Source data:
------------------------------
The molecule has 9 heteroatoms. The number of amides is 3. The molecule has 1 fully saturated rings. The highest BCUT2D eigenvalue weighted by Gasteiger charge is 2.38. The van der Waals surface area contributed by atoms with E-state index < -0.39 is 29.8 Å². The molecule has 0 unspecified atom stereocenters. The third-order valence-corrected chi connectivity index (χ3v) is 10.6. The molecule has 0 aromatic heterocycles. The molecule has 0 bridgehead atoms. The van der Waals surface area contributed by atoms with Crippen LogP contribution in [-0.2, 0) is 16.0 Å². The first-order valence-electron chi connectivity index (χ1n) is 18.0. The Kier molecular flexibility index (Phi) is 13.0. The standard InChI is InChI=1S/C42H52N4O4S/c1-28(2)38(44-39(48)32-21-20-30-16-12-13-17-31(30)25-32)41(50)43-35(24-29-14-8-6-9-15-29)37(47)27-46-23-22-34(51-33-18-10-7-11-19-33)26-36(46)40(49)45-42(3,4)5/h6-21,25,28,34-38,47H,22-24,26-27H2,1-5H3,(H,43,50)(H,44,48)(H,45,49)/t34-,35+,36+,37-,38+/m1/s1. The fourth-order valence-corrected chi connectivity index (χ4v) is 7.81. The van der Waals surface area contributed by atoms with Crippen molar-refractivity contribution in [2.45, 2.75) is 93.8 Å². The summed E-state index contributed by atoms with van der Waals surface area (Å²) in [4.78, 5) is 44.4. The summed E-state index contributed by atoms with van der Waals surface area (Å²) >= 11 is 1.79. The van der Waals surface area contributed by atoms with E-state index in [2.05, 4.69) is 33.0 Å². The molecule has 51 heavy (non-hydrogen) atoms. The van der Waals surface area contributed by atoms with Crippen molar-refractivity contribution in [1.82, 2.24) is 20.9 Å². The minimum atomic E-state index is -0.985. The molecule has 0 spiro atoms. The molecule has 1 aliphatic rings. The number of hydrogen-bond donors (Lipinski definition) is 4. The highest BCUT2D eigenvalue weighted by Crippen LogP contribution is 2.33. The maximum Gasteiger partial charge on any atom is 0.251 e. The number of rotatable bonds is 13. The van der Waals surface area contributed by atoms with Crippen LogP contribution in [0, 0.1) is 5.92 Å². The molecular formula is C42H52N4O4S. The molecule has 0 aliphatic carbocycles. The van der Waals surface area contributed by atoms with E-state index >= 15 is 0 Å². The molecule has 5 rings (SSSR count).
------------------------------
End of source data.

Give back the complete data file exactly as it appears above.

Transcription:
The molecule has 9 heteroatoms. The number of amides is 3. The molecule has 1 fully saturated rings. The highest BCUT2D eigenvalue weighted by Gasteiger charge is 2.38. The van der Waals surface area contributed by atoms with E-state index < -0.39 is 29.8 Å². The molecule has 0 unspecified atom stereocenters. The third-order valence-corrected chi connectivity index (χ3v) is 10.6. The molecule has 0 aromatic heterocycles. The molecule has 0 bridgehead atoms. The van der Waals surface area contributed by atoms with Crippen LogP contribution in [-0.2, 0) is 16.0 Å². The first-order valence-electron chi connectivity index (χ1n) is 18.0. The Kier molecular flexibility index (Phi) is 13.0. The standard InChI is InChI=1S/C42H52N4O4S/c1-28(2)38(44-39(48)32-21-20-30-16-12-13-17-31(30)25-32)41(50)43-35(24-29-14-8-6-9-15-29)37(47)27-46-23-22-34(51-33-18-10-7-11-19-33)26-36(46)40(49)45-42(3,4)5/h6-21,25,28,34-38,47H,22-24,26-27H2,1-5H3,(H,43,50)(H,44,48)(H,45,49)/t34-,35+,36+,37-,38+/m1/s1. The fourth-order valence-corrected chi connectivity index (χ4v) is 7.81. The van der Waals surface area contributed by atoms with Crippen molar-refractivity contribution in [2.45, 2.75) is 93.8 Å². The summed E-state index contributed by atoms with van der Waals surface area (Å²) in [4.78, 5) is 44.4. The summed E-state index contributed by atoms with van der Waals surface area (Å²) >= 11 is 1.79. The van der Waals surface area contributed by atoms with E-state index in [2.05, 4.69) is 33.0 Å². The molecule has 51 heavy (non-hydrogen) atoms. The van der Waals surface area contributed by atoms with Crippen molar-refractivity contribution in [1.82, 2.24) is 20.9 Å². The minimum atomic E-state index is -0.985. The molecule has 0 spiro atoms. The molecule has 1 aliphatic rings. The number of hydrogen-bond donors (Lipinski definition) is 4. The highest BCUT2D eigenvalue weighted by Crippen LogP contribution is 2.33. The maximum Gasteiger partial charge on any atom is 0.251 e. The number of rotatable bonds is 13. The van der Waals surface area contributed by atoms with Crippen LogP contribution in [0, 0.1) is 5.92 Å². The molecular formula is C42H52N4O4S. The molecule has 0 aliphatic carbocycles. The van der Waals surface area contributed by atoms with E-state index >= 15 is 0 Å². The molecule has 5 rings (SSSR count).